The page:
Clinical, radiological, and microbiological profile of patients with autogenous cranioplasty infections

I.P. Bhaskar, Tim Inglis, Gabriel Lee

    Research output: Contribution to journalArticle

    11 Citations (Scopus)

    Abstract

    © 2014 Elsevier Inc. Objective: Bone flap infections after autogenous cranioplasty can present a diagnostic and management challenge. Little is known about the clinical, radiological, and microbiological profile of these patients. Methods: Patients who developed bone flap infective complications requiring explantation after autogenous cranioplasties between 1999 and 2009 were identified. Their prospectively collected demographic details, clinical presentation, radiological features, surgical intervention, microbiological profile, and treatment outcomes were retrospectively reviewed. Results: During the study period, 179 cranioplasties were performed with frozen autogenous skull flaps. Seventeen patients (10%, median age 25 years) experienced deep infections that necessitated flap removal and antimicrobial treatment. Although fever, swelling of the scalp, and local inflammation were present in majority of patients (76.5%), inflammatory markers were abnormal only in 33%. Computed tomography imaging features included extra-axial collection (76.5%), subgaleal collection or galeal swelling (70.6%), cerebritis (37.5%), and osteomyelitis (23.5%). Positive bacterial cultures were obtained from all (100%) explanted bone flaps, including gram-positive (82.3 %) and -negative (17.7%) organisms. A significant proportion (29.4%) of patients presented with complications late during follow-up (>6 weeks); 60% of these were attributable to Propionibacterium acnes infection. Conclusions: Clinical assessment is critical to the diagnosis of bone-flap infection. A high index of suspicion is necessary because late presentations are possible. Empirical antimicrobial treatment should include gram-negative coverage.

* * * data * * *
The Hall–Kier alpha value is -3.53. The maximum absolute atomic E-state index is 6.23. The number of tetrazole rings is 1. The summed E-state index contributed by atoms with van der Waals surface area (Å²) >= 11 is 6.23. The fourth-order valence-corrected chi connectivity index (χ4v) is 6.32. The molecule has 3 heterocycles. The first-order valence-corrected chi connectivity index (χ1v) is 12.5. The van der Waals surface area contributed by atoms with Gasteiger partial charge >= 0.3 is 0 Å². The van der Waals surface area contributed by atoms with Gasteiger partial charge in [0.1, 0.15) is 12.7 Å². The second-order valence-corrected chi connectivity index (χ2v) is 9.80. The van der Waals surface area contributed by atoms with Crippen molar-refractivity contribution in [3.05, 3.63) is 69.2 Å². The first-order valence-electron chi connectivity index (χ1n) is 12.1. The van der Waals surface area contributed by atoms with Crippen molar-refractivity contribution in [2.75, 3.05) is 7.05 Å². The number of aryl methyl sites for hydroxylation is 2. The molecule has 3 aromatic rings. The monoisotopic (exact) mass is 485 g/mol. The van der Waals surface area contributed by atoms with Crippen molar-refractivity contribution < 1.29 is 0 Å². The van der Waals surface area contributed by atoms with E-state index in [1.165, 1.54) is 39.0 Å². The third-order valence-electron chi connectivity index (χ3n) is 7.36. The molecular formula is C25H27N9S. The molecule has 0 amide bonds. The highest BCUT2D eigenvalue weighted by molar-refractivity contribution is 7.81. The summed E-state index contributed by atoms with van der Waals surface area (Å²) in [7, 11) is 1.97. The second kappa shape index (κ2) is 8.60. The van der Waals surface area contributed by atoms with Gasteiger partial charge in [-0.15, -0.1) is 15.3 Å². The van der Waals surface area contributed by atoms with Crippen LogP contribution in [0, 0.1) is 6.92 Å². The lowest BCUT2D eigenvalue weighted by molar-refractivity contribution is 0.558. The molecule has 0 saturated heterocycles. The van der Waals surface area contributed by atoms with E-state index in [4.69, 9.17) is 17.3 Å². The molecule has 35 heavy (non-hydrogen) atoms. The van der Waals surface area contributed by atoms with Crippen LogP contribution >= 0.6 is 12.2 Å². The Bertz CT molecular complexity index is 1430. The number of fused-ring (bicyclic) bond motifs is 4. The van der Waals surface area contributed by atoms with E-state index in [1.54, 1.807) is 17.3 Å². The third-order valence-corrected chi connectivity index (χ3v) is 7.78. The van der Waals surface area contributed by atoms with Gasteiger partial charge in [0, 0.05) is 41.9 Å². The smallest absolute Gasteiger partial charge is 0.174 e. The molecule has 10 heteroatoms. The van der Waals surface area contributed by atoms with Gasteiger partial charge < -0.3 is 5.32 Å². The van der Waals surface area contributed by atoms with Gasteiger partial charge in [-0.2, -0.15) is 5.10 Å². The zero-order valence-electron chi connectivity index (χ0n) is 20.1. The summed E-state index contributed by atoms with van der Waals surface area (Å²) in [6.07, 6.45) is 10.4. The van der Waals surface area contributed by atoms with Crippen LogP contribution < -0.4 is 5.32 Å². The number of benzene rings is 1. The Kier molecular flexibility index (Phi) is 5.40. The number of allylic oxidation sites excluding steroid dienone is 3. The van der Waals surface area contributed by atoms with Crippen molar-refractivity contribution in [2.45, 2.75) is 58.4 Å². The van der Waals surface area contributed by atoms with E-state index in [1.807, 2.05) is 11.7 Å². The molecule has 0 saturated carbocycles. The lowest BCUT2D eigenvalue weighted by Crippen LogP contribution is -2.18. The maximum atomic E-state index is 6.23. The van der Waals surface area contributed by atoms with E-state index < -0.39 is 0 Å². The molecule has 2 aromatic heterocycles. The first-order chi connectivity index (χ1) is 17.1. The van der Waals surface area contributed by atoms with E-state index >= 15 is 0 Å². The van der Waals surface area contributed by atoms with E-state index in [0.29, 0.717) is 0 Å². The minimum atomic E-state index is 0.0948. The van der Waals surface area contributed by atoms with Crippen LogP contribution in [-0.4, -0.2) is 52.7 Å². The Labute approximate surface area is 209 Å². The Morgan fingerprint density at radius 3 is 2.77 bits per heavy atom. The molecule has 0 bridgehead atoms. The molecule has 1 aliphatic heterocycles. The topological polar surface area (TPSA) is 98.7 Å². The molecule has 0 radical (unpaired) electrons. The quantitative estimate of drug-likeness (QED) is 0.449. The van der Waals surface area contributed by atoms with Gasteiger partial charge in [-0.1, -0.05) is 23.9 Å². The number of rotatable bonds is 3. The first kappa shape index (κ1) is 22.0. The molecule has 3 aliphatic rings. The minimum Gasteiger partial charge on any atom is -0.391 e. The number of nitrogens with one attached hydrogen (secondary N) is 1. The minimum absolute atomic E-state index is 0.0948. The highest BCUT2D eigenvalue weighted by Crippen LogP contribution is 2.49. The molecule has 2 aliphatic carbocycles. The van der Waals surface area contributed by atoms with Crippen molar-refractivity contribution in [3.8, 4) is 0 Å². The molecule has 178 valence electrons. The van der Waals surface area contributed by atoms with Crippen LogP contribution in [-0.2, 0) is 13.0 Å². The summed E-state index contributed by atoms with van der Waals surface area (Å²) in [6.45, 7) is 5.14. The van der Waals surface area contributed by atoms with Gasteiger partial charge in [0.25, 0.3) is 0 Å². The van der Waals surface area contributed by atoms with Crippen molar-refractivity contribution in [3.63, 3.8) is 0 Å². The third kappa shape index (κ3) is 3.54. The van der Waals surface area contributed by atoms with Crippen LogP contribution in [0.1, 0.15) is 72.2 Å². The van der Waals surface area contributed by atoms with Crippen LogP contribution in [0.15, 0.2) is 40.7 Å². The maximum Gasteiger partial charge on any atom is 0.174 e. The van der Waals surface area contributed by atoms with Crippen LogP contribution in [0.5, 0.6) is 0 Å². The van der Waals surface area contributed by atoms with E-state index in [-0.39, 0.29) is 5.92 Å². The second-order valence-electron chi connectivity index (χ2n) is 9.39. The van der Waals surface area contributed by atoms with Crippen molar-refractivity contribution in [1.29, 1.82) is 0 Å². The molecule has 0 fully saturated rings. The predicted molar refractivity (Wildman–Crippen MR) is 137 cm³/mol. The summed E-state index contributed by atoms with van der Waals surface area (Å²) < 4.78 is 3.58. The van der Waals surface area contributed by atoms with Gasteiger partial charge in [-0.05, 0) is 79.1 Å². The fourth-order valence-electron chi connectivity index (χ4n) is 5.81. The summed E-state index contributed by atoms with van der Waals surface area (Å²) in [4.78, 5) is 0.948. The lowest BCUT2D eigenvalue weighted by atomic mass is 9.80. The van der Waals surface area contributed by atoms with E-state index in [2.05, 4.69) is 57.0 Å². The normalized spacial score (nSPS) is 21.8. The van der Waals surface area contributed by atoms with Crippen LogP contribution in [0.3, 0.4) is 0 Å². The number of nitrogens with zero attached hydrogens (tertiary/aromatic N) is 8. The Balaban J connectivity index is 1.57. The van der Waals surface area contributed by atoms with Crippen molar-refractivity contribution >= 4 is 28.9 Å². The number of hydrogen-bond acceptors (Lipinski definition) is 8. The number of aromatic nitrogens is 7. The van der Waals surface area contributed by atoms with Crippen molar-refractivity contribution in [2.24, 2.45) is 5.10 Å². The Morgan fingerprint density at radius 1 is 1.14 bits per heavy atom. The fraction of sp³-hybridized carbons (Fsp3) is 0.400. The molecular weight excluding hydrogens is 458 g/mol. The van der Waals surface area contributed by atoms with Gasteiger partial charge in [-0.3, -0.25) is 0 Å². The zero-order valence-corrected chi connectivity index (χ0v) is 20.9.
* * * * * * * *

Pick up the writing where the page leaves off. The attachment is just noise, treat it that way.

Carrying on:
Original languageEnglish
    Pages (from-to)E531-E534
    JournalWorld Neurosurgery
    Volume82